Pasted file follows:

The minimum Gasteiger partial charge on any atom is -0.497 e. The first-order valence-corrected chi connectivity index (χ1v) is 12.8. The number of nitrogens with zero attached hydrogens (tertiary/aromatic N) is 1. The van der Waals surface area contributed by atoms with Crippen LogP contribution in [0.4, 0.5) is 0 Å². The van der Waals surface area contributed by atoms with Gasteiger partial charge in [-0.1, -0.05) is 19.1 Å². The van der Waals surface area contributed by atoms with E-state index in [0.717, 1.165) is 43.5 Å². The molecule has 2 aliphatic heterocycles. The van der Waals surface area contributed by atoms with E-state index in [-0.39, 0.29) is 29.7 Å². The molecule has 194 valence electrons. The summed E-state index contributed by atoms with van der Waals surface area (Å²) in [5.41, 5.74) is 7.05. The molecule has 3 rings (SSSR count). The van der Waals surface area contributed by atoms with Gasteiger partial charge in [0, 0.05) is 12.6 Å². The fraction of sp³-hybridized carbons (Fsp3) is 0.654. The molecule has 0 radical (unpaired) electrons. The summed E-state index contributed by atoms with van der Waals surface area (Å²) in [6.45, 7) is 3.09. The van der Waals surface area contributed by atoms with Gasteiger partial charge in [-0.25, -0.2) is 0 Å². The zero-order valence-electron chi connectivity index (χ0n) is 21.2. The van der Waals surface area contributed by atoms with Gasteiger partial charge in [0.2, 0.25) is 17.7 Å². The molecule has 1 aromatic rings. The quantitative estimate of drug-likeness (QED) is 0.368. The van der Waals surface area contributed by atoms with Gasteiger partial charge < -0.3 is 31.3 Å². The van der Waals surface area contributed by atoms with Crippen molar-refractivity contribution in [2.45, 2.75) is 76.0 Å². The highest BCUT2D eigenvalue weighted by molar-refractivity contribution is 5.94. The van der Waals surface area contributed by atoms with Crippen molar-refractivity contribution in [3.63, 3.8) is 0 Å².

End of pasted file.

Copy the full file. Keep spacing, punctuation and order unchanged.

The minimum Gasteiger partial charge on any atom is -0.497 e. The first-order valence-corrected chi connectivity index (χ1v) is 12.8. The number of nitrogens with zero attached hydrogens (tertiary/aromatic N) is 1. The van der Waals surface area contributed by atoms with Crippen LogP contribution in [0.4, 0.5) is 0 Å². The van der Waals surface area contributed by atoms with Gasteiger partial charge in [-0.1, -0.05) is 19.1 Å². The van der Waals surface area contributed by atoms with E-state index in [0.717, 1.165) is 43.5 Å². The molecule has 2 aliphatic heterocycles. The van der Waals surface area contributed by atoms with E-state index in [-0.39, 0.29) is 29.7 Å². The molecule has 194 valence electrons. The summed E-state index contributed by atoms with van der Waals surface area (Å²) in [5.41, 5.74) is 7.05. The molecule has 3 rings (SSSR count). The van der Waals surface area contributed by atoms with Gasteiger partial charge in [0, 0.05) is 12.6 Å². The fraction of sp³-hybridized carbons (Fsp3) is 0.654. The molecule has 0 radical (unpaired) electrons. The summed E-state index contributed by atoms with van der Waals surface area (Å²) in [6.45, 7) is 3.09. The van der Waals surface area contributed by atoms with Gasteiger partial charge in [-0.25, -0.2) is 0 Å². The zero-order valence-electron chi connectivity index (χ0n) is 21.2. The van der Waals surface area contributed by atoms with Gasteiger partial charge in [0.2, 0.25) is 17.7 Å². The molecule has 1 aromatic rings. The quantitative estimate of drug-likeness (QED) is 0.368. The van der Waals surface area contributed by atoms with Gasteiger partial charge < -0.3 is 31.3 Å². The van der Waals surface area contributed by atoms with Crippen molar-refractivity contribution in [2.45, 2.75) is 76.0 Å². The highest BCUT2D eigenvalue weighted by molar-refractivity contribution is 5.94. The van der Waals surface area contributed by atoms with Crippen molar-refractivity contribution in [3.63, 3.8) is 0 Å².